When the LC4 Adv was sick I needed another bike to ride on. The intention was to get a simple lower-priced roadbike which I could just ride, and sell for the price I got it for (or at least not much less) once done with the LC4.
Well, it just happened that a guy I knew was selling his '99 SV650S. I knew he was the kind of guy that sleeps badly when there is a speck of dirt on his bike, so no problem with lack of mainenance etcetera. I visited him, saw a bike in front of the house which looked like it just rolled out of the showroom, did a test drive, and arranged to pickup the bike and the paper work.
The bike right after I drove it home
Well, after several 1000's of kilometers, I decided I like the weight of the bike and the engine very much. It's torquey, smooth, has a wide useable RPM range, and offers plenty of power. However, I absolutely hate the suspension (must brake for a speed bump, yech!) and seating position.
After seeing the bike 'Russ S' built (absolutely one of the greatest builds ever), I decided to give it a try also. Maybe it is a bridge too far, maybe it isn't. We'll see. I started wrenching only a few years ago, I lack metalworking skills, I have no artistic genes at all, no clue what to do with angles that are not 45- or 90 degrees let alone curvy things, and my main tools are a hacksaw, a hammer, and a cordless drill. Oh, and a welder.
The target: not an hardcore offroad bike, but an adventure bike. One I could jump on, ride 1000km over the blacktop at 140km/h to an interesting and sunny place on earth, and do some exploring over the smallest and worst roads ever, or no road at all. That's my idea of fun. The LC4 comes close, it it only wasn't such a vibrator. The LC8 comes close, but those are expensive and generally too much. Too much weight, too much fuel useage, too much power.
I want that bike to weight less than 200kg. Not 'dry', but less than 200kg 'ready to ride', thus loaded with fuel for 350km range, skid plate, GPS mount, tools, softluggage rack, etcetera. My LC4 adventure weights 184kg once farkled up like that. Also, I want a 21" front, and preferrably an 18" rear, and something like 200-250mm of suspension travel.
And I want most of the weight to reside low. kilos are only that, kilos. But it makes a lot of difference if they reside under the bike, or far back and high up. Thus, the fuel tank on to has to move, battery will move out of the sub frame, etcetera.
Oh yeah, and the build has to be fairly cheap; the other family members have to eat too.
So, how does one start? The SV has an exhaust pipe underneath the engine and therefore it's impossible to jack up the bike with an hydraulic bike lift. So, one starts with the skid plate and relocation of the footsteps. If either one of these tasks proves to be too difficult, going further makes no sense.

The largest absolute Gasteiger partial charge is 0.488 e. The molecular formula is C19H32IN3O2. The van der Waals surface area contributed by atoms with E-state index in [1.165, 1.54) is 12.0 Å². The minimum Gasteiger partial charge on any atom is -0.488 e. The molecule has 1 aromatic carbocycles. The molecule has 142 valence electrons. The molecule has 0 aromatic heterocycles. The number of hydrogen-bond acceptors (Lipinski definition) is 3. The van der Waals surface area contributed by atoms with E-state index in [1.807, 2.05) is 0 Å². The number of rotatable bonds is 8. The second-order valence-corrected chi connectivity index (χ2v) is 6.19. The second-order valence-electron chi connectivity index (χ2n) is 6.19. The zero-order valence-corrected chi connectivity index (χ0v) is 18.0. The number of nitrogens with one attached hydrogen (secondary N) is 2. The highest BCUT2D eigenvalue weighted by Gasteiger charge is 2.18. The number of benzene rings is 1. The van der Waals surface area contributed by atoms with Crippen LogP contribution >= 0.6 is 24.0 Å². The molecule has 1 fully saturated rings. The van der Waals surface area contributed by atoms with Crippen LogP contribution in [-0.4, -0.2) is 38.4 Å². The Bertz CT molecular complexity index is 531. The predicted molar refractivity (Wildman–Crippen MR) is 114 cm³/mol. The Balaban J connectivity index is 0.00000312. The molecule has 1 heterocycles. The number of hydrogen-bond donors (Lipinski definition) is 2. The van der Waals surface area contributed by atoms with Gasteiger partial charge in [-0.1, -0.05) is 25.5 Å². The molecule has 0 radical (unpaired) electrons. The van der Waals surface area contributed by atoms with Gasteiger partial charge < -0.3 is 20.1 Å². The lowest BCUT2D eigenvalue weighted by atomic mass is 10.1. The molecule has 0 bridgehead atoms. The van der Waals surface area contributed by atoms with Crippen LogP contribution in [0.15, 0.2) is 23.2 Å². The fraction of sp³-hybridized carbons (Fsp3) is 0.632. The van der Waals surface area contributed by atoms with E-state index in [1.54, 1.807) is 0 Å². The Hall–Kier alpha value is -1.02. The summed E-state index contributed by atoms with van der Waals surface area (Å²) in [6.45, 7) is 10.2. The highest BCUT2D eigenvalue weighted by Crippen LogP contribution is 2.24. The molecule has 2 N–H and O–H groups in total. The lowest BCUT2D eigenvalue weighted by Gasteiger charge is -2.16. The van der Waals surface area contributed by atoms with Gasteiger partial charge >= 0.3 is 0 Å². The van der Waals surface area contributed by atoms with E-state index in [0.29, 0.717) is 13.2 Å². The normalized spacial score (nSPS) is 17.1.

So, skid plate. Take that literally; even with increased suspension travel the bike will lack ground clearance. I could have done what everybody does: make one out of aluminium. But I have a hard time welding aluminium, and I think aluminium is not a very good material for a skid plate. It is fairly heavy, it is expensive, it doesn't slide well, it corrodes easily, it dents, dirt sticks well to it, it reflects a lot of noise back to the rider, etcetera.
Plastics like HDPE or even better UHMWPE seem to be a much more suitable material. Slippery, tough, good abrasion resistance, light. So I decided to go for a metal frame with a plastic skid plate.
OK, decision made. Then I started walking around the bike to find mounting spots and a possible new location for the footsteps. A piece of steel strip here, some cardboard there, figuring out what to do.
Tinkering around with some cardboard, see how it ends up (and this sucks)
Possible new footstep location?
It soon became clear that I needed to weld plastic sooner or later (I also intend to use HDPE for the underseat fuel tank). Had to play with that too, but I had no plastic welder. A second hand one was too expensive, and I could not find cheap Chinese copies. So I decided to make one myself from an old paint stripper with broken fan. Replaced the fan with an attachment for compressed air, and made it possible to adjust power to the heater. This allows me to produce dry air at a stable temperature of 300 degrees C: perfect for welding HDPE.
First test of the plastic welder
First result with a strip of HDPE I sawed off as a welding rod:
OK, have to exercise a bit more, but this weld is already very strong. Way good enough for the skid plate. Have to order a few welding rods though.
So, I moved on with the metal work. I decided to make a mockup out of steel strip since measuring is quite difficult.
This 'bunch of metal strips' evolved more and more:
So in the end I decided to reinforce the frame, and keep it. It will weigh a bit more than I'd like, but that weight is mounted low. It will look like sh*t, but nobody will see it.
The footsteps. All that 4mm steel should easily be able to carry the footsteps. so, I got myself a set of cheap pegs, and made the mounts.
Test mount with 4mm bolts:
OK, seems to work if I replace the 4mm bolts with 8mm Allen bolts. Let's add more metal to the frame, and construct the other side. Aligning the steps is important, so I set up my cheapo cross-laser:
At last I drilled the peg-bracket mounting holes, welded in nuts, drilled mounting holes for HDPE skid plate and welded nuts there too. This is the current state
I think I should give it some anti-rust protection, and mount it. Then I can jack up the bike. Next will be the foot-operated controls, I suppose. Have to figure out how to do that.
To be continued....